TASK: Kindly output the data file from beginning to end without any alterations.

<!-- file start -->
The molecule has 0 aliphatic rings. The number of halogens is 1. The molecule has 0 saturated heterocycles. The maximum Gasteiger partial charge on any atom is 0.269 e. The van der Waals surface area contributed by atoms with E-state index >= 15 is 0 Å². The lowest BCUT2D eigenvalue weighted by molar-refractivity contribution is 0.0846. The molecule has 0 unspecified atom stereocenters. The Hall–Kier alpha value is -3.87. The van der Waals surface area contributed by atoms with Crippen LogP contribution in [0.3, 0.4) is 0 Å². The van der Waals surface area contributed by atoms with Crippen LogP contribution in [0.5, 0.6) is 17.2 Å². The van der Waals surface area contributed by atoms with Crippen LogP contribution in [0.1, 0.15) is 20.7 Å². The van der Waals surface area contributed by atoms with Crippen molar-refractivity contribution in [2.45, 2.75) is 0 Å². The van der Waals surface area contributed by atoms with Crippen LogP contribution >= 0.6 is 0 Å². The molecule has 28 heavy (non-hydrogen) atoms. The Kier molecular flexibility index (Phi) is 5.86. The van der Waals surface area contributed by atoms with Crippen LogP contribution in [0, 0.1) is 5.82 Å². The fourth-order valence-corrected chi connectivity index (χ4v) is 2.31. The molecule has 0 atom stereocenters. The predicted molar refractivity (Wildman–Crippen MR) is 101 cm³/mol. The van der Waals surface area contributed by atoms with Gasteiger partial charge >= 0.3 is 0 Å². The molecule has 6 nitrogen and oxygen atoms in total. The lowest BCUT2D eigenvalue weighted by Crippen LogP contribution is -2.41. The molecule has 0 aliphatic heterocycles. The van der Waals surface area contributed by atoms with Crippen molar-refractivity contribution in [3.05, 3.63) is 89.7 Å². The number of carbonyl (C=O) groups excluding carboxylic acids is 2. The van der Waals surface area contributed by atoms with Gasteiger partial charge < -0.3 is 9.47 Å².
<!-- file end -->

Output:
The molecule has 0 aliphatic rings. The number of halogens is 1. The molecule has 0 saturated heterocycles. The maximum Gasteiger partial charge on any atom is 0.269 e. The van der Waals surface area contributed by atoms with E-state index >= 15 is 0 Å². The lowest BCUT2D eigenvalue weighted by molar-refractivity contribution is 0.0846. The molecule has 0 unspecified atom stereocenters. The Hall–Kier alpha value is -3.87. The van der Waals surface area contributed by atoms with Crippen LogP contribution in [0.3, 0.4) is 0 Å². The van der Waals surface area contributed by atoms with Crippen LogP contribution in [0.5, 0.6) is 17.2 Å². The van der Waals surface area contributed by atoms with Crippen LogP contribution in [0.1, 0.15) is 20.7 Å². The van der Waals surface area contributed by atoms with Crippen molar-refractivity contribution in [2.45, 2.75) is 0 Å². The van der Waals surface area contributed by atoms with Crippen LogP contribution >= 0.6 is 0 Å². The molecule has 28 heavy (non-hydrogen) atoms. The Kier molecular flexibility index (Phi) is 5.86. The van der Waals surface area contributed by atoms with Crippen LogP contribution in [0, 0.1) is 5.82 Å². The fourth-order valence-corrected chi connectivity index (χ4v) is 2.31. The molecule has 0 atom stereocenters. The predicted molar refractivity (Wildman–Crippen MR) is 101 cm³/mol. The van der Waals surface area contributed by atoms with Gasteiger partial charge >= 0.3 is 0 Å². The molecule has 6 nitrogen and oxygen atoms in total. The lowest BCUT2D eigenvalue weighted by Crippen LogP contribution is -2.41. The molecule has 0 aliphatic heterocycles. The van der Waals surface area contributed by atoms with Crippen molar-refractivity contribution in [3.05, 3.63) is 89.7 Å². The number of carbonyl (C=O) groups excluding carboxylic acids is 2. The van der Waals surface area contributed by atoms with Gasteiger partial charge < -0.3 is 9.47 Å².